The 2002 Mid-South rice crop will be remembered for record yields, a long harvest season and unfortunately, extremely low prices. Here's more on the situation from state rice specialists:
Louisiana rice producers could harvest one of their highest-yielding crops ever this year, but low prices are throwing a wet blanket over the achievement.
“This is the first time that I can feel some real serious anxiety out there,” said Extension rice specialist Johnny Saichuk, Rice Research Station in Crowley, La. “It's not just some farmers complaining. There is some real fear.”
According to the specialist, Louisiana will harvest an average of 5,800 pounds per acre this year, about 400 pounds over USDA's latest estimate.
Yields will be this high despite the fact that Louisiana's ratoon rice crop could be reduced by 30 to 70 percent due to torrential rains and wind which fell in late September and early October.
A majority of the damage to the second crop is directly due to lodging and rice sprouting in the field. “I heard of one farmer who was cutting at 12 barrels (one barrel is 162 pounds) before the storm and went back in the same field after the storm and was harvesting about 6 barrels.”
Louisiana rice producers are not only suffering from low prices, but typically have higher production costs and lower yields than other U.S. growing regions. The low prices could result in much of the second crop being abandoned.
In addition, “Next year, some farmers are not going to be able to farm because they won't be able to cash flow,” Saichuk said. “The banks aren't going to lend them the money. Some of them will be looking to get out because they're tired of taking the beating.”
Saichuk is expecting a 25 percent to 35 percent reduction in rice acreage for Louisiana in 2003. That would push acreage close to 440,000 acres, the lowest since 1987. “That's pretty scary. It's going to affect the landowners, too. They're going to have give some concessions to these farmers to keep them in business, or we'll see landowners just take the payments and let it go at that. But that's not something that we want to see happen.”
Cocodrie was the most popular variety in Louisiana in 2002, at 53.5 percent of the acreage, followed by Cypress, at 32 percent, Wells, around 8 percent, and Clearfield CL 121, 2 percent.
Mississippi expected to harvest a record for rice yield this year, but late rains probably reduced the potential to some degree, according to Mississippi Extension rice specialist Joe Street.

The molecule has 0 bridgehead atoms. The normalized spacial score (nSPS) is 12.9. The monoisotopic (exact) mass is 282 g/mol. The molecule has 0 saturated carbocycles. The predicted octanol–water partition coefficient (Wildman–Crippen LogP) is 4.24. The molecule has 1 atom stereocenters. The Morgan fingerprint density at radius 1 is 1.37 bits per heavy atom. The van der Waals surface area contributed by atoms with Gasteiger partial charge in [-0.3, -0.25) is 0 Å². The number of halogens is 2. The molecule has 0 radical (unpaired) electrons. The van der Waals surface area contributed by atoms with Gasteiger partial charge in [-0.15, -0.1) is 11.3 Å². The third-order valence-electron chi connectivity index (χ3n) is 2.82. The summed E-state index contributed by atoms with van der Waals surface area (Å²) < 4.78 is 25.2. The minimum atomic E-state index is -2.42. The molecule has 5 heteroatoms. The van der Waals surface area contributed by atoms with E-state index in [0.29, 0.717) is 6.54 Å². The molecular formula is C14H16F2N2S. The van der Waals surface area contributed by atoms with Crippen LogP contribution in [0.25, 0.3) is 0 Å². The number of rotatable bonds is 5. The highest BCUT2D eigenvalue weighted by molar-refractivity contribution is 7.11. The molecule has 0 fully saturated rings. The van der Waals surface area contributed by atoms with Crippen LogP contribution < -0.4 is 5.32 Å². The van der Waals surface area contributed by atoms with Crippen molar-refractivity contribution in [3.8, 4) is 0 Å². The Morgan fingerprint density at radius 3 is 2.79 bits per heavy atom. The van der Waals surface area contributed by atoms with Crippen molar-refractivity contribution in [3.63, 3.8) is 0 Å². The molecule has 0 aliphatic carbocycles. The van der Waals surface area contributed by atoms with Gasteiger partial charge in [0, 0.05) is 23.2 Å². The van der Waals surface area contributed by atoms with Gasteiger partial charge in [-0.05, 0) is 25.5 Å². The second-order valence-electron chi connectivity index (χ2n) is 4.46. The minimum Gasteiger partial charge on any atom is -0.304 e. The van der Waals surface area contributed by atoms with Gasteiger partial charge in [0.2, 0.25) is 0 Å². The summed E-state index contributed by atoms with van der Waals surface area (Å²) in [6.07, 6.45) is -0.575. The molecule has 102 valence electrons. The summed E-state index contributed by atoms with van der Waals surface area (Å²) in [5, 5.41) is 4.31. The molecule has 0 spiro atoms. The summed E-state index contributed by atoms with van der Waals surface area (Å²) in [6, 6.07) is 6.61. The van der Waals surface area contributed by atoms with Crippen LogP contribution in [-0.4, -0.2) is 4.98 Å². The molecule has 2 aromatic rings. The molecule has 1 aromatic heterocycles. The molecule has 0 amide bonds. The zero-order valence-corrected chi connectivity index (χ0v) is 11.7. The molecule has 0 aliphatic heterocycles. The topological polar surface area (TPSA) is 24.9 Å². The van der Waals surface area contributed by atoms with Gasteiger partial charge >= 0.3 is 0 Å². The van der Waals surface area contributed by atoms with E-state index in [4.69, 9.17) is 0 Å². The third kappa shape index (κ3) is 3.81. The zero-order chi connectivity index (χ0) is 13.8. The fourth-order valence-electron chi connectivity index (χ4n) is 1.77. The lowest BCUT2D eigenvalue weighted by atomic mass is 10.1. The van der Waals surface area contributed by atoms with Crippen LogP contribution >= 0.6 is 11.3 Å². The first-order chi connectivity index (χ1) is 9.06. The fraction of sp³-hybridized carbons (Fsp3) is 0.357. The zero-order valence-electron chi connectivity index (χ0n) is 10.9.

The effect of the rains has been to drag out harvest and expose rice to more bad weather. A lot of the unharvested crop “went down or lodged,” according to Street. “That will make it harder to harvest. Some of this rice that went down went under water, and it rotted. It's also stayed wet so long that it's sprouted in the field, which will reduce the quality.”
As of the end of October, 8 percent to 10 percent of the state's rice crop had not been harvested.
Arkansas is expected to harvest a record crop for yield at 6,450 pounds per acre, but as in Mississippi, getting those few acres out of the field has proved exasperating.
Rain and wind during the first week of October put a lot of rice on the ground, according to Chuck Wilson, Arkansas Extension rice specialist. “At that time, there was still 10 percent to 15 percent in the field. Since then, it's been slow and now we're down to 3 percent to 4 percent unharvested.”
On the other hand, “yields from late-harvested rice won't drop enough to make a difference in the overall state production,” Wilson said.
One factor that contributed to good yield was mild weather during the growing season, according to Wilson. “It didn't get extremely hot during critical growth stages. We also had a relatively disease-free year. Sheath blight is always a chronic problem, but blast was not as bad a problem as we anticipated.”
Good varieties also helped, according to Wilson. “We have 42 percent of our acres in Wells and 28 percent in Cocodrie. These are varieties that do better than varieties of five to 10 years ago. We also caught some rains periodically during the growing season and this helped those who might have been behind to catch up.”
The Missouri Bootheel rice crop is almost harvested and rice producers are expected to harvest a record yield, according to Bruce Beck, Extension agronomy specialist, University of Missouri, Poplar Bluff, Mo. “The milling yields seem to be as good as ever.”
Beck says good moisture through July through most of the area contributed to the good yields. “Farmers were able to do things more timely. Then it got real dry. So with water at the feet of the plant and dry above, that was good for both yield and quality.”
Loose smut was a problem, “but it hasn't really hurt us much,” Beck said.
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